Opinion: Georgia Senate race shaping up to be a classic Southern brawl

Georgia voters on Tuesday decked up a United States Senate contest as Southern as the sugariest of sweet teas.

What could be more Southern, after all, than a preacher taking on a football star?

It’s more than Democrat vs. Republican. More than liberal vs. conservative. Heck, it’s Sunday vs. Saturday.

Barring anything unexpected, the Peach State’s November Senate race will pit U.S. Sen. Raphael Warnock, who won a special election runoff in January 2021 to fill the unexpired term of Johnny Isakson, against Herschel Walker, who is the most celebrated football player in the history of the University of Georgia.

It is also the first U.S. Senate general election in Georgia pitting one Black candidate against another.

It is not, however, despite numerous posted news stories, the first U.S. Senate general election in history with two Black candidates.

Former President Barack Obama, in his only Senate race, defeated Republican Alan Keyes, who is Black. Republican Tim Scott of South Carolina, in both the 2014 special election in which he won his seat, and in his 2016 re-election, faced Black candidates — Joyce Dickerson in 2014 and Thomas Dixon in 2016. Unopposed in his June primary election, he’ll also face a Black candidate in the fall — the winner of the Democratic primary in which three women are entered.

The Georgia race is likely to become one of, if not the most high-profile Senate races in the fall, and perhaps one of the most expensive in history. Unless you’ve been asleep the last two years, you can name at least one reason. But here are several:

‘ Warnock won the special election runoff by 2% of the vote over Kelly Loeffler, a controversial appointee to the seat.

‘ The runoff win by Warnock and one in the regular Georgia Senate election runoff on the same day by Democrat Jon Ossoff, who won by 1.2%, gave Democrats 50 votes, essentially providing them control of the body with a tie-breaking vote by Democratic Vice President Kamala Harris. (The last previous Senate win by a Georgia Democrat was in 2000.)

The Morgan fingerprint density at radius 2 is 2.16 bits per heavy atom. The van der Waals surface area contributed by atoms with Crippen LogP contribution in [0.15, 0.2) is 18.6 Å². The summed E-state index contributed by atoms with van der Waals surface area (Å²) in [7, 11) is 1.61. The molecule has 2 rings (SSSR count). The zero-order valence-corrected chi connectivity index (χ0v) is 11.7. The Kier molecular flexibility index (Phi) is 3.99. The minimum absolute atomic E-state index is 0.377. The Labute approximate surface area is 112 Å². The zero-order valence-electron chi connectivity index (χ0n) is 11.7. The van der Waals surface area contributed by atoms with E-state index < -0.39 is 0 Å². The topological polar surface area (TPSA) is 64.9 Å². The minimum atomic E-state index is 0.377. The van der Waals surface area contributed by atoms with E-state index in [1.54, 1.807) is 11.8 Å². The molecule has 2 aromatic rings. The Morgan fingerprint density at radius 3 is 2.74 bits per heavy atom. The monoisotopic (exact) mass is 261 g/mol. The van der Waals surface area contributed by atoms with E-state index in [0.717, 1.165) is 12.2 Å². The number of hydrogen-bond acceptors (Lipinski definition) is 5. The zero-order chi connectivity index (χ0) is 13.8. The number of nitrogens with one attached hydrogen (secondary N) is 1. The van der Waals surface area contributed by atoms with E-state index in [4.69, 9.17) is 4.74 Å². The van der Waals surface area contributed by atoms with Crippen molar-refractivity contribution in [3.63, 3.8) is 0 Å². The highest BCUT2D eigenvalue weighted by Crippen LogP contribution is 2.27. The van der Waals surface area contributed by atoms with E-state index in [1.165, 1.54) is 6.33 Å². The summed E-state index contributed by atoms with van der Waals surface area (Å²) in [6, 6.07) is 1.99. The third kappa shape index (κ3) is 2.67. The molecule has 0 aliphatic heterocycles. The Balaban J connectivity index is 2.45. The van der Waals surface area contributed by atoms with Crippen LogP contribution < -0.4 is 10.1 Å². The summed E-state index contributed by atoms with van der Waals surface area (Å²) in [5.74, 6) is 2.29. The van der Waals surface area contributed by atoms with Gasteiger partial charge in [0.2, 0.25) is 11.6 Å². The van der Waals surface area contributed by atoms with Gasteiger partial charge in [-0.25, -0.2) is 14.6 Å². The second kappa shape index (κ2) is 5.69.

‘ President Donald Trump lost the state by 0.3% of the vote in his 2020 re-election race and has never let the state and its election officials forget it. For Trump reasons alone, both adoration and hatred, millions of dollars will flow into the race.

‘ Trump publicly encouraged Walker to enter the race, telling a radio show in June 2021 that “he’s a great guy, he’s a patriot and he’s a very loyal person, he’s a very strong person. They love him in Georgia, I tell you.” (Walker played for a Trump-owned team in the short-lived United States Football League in the early 1980s and spoke in support of him at the 2020 Republican National Convention.)

Thus, Trump will be a factor in the race but certainly not as much of one as both he and Democrats would like him to be.

Although Walker won his Senate primary, Trump-backed candidates lost the Republican gubernatorial and secretary of state primaries. Indeed, his favored candidates didn’t even earn primary runoffs.

But Democrats, during the 2021 runoffs, still had Trump to kick around. He was still president, the coronavirus pandemic was only just getting its first vaccines and many people still were not working following earlier virus shutdowns.

Now, though, Warnock and Democrats are on the defensive. President Joe Biden is viewed negatively in polls by Republicans and more and more Democrats. Inflation is soaring. Crime is up. The Southern border is porous. Shortages are causing crises. Blaming Trump won’t be the answer this time around.

Walker, 60, was ranked No. 1 in a 2011 Bleacher Report list of the top 50 college football players of all time, No. 1 in a 2021 24/7 Sports list and No. 2 in a 2020 ESPN list.

University of Tennessee football fans of the era will never get out of their heads the account of Walker in a 1980 game against the Vols by legendary University of Georgia broadcaster Larry Munson: “We hand it off to Herschel, there’s a hole 5 10 12, he’s running over people! Oh, you Herschel Walker! My God almighty, he ran right through two men! Herschel ran right over two men! He drove right over orange shirts with those big thighs. My God, a freshman!”

Since his football career, though, public records detail that the former star made threats of violence against his ex-wife, he wrote a book describing his struggles with mental illness and he recounted how he once said he played Russian roulette with a gun at his kitchen table. He’ll also be scrutinized for living until 2021 in Dallas, Texas, and only registering to vote in Georgia the same year.

Of course, Warnock, 52, who occupies the storied pulpit at Ebenezer Baptist Church on Sundays that was once the domain of Dr. Martin Luther King Jr., survived his own peccadilloes — of domestic abuse and an arrest for interfering in child abuse at an abuse- and health violation-plagued camp he ran in Maryland several years ago — during his 2020-2021 race.

The preacher and the football star. Georgia voters have delivered up a Southern Gothic election story for the ages.

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